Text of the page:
Lachmair et al. [17] implemented a version of this task in VR. In their task, centrally presented numbers 1 or 9 were followed by centrally presented letter strings, half of which were words and the other half non-words. Participants’ task was to classify each letter string accordingly. Real words were names of objects associated with upper or lower space, and the authors found indeed faster responses for lower-space words following 1 and upper-space words following 9, compared to the opposite combinations. The authors offer their software and explanations for its use to all interested parties. By wearing HMDs and using identical programs and hardware for stimulus presentation and response recording, replications of experiments which were initially conducted in VR environments can be more diagnostic because several obvious explanations for replication failure can be excluded: differences in the test environment and the experimental set-up are largely removed, and instructions as well as stimulus materials can be held comparable across multiple sensory and motor dimensions.

3 Identified Potentials and Challenges

Let us recapitulate the potentials and challenges of VR technology from our perspective. Figure 6 summarizes the specific VR benefits, related to the described case studies. It is obvious that not every case study makes use of or discloses all the benefits associated with VR. Thus it can be reasoned that the potential lies not in the technology itself but in their targeted application when designing a certain scenario.

Figure 6 
          Overview of the VR benefits in the described case studies.
Figure 6

Overview of the VR benefits in the described case studies.

Clearly, the most prominent advantage of virtual over non-virtual environments is the flexibility we have in designing the scene. Virtually, “anything goes” [10] – if it can be visualized it can be virtualized by using VR technology. Methodologically, there are also no limits to the design of VR settings in education and research. Guidance in the implementation of VR scenarios comes from considering their benefits, but maybe societal and ethical implications must also be taken into consideration. As researcher, do we need, for instance, to reflect the impact of the VR scenarios on constructivist learning approaches? The virtual classroom example we described first is likely to become a useful training tool for future teachers: It simulates their immersion in quasi-realistic conflictive interaction situations and enables them to acquire adaptive coping strategies. Thus, VR is able to prepare trainee teachers for unusual social situations without exposing any pupils to possibly maladaptive responses. If desired, the virtual training environment can be further enhanced by adding physiological stress monitoring devices; it can also be used to formally compare problem solving strategies used by differently experienced teachers while holding the challenge constant, thus enabling quasi-experimental studies. This comes along with adaptivity of VR settings – live manipulations by external persons or the software itself. For example, due to the students activities in the VR teaching scenario, the coach is able to manipulate the scenario (pupils behaviour) at runtime.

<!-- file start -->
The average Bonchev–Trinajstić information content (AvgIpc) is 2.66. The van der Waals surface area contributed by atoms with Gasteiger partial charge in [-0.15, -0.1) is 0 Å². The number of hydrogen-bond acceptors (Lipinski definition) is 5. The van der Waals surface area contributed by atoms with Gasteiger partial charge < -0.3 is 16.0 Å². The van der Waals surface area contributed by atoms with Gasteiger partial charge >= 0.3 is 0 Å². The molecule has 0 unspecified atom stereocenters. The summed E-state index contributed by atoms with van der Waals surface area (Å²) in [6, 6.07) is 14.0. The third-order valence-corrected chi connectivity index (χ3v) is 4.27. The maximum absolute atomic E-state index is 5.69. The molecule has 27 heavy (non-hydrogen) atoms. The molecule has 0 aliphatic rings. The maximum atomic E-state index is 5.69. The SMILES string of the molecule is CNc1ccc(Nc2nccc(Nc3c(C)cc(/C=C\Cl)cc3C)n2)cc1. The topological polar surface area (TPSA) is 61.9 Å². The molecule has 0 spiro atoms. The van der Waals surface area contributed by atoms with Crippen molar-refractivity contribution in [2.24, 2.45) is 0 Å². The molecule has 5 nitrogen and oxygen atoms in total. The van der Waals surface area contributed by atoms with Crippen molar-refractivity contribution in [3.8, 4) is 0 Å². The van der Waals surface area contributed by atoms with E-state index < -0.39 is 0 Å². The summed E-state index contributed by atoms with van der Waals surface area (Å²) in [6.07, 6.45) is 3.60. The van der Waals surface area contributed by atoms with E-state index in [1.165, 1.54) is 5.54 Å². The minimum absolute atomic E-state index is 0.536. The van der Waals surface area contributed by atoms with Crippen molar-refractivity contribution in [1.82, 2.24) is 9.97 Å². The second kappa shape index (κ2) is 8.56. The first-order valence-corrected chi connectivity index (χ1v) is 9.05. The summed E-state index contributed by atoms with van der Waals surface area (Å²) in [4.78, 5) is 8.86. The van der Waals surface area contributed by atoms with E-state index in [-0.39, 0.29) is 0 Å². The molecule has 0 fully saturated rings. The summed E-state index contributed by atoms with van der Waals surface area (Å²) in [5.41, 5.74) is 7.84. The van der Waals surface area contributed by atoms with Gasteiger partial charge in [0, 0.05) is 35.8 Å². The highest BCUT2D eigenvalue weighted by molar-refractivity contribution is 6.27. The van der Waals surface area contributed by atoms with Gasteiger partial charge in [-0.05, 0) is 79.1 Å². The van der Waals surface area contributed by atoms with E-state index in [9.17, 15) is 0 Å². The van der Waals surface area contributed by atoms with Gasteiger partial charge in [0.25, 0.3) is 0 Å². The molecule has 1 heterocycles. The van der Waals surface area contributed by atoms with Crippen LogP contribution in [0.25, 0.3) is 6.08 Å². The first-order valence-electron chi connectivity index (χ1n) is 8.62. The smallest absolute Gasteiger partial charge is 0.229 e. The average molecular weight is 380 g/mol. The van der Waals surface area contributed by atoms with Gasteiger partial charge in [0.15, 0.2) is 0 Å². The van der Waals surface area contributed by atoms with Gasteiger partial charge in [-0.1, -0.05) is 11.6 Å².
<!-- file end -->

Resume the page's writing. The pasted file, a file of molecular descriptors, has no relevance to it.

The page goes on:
Related to this benefit of VR from its support function for a scientific approach to training is its potential for replicability of studies across laboratories. As explained above, the replication of important empirical results is desirable but currently hampered by small differences in testing across laboratories. Adopting standardized VR equipment to control sensory inputs and sharing experiment software between labs will be a step towards removing many of these small differences – and thus providing more evidence to research.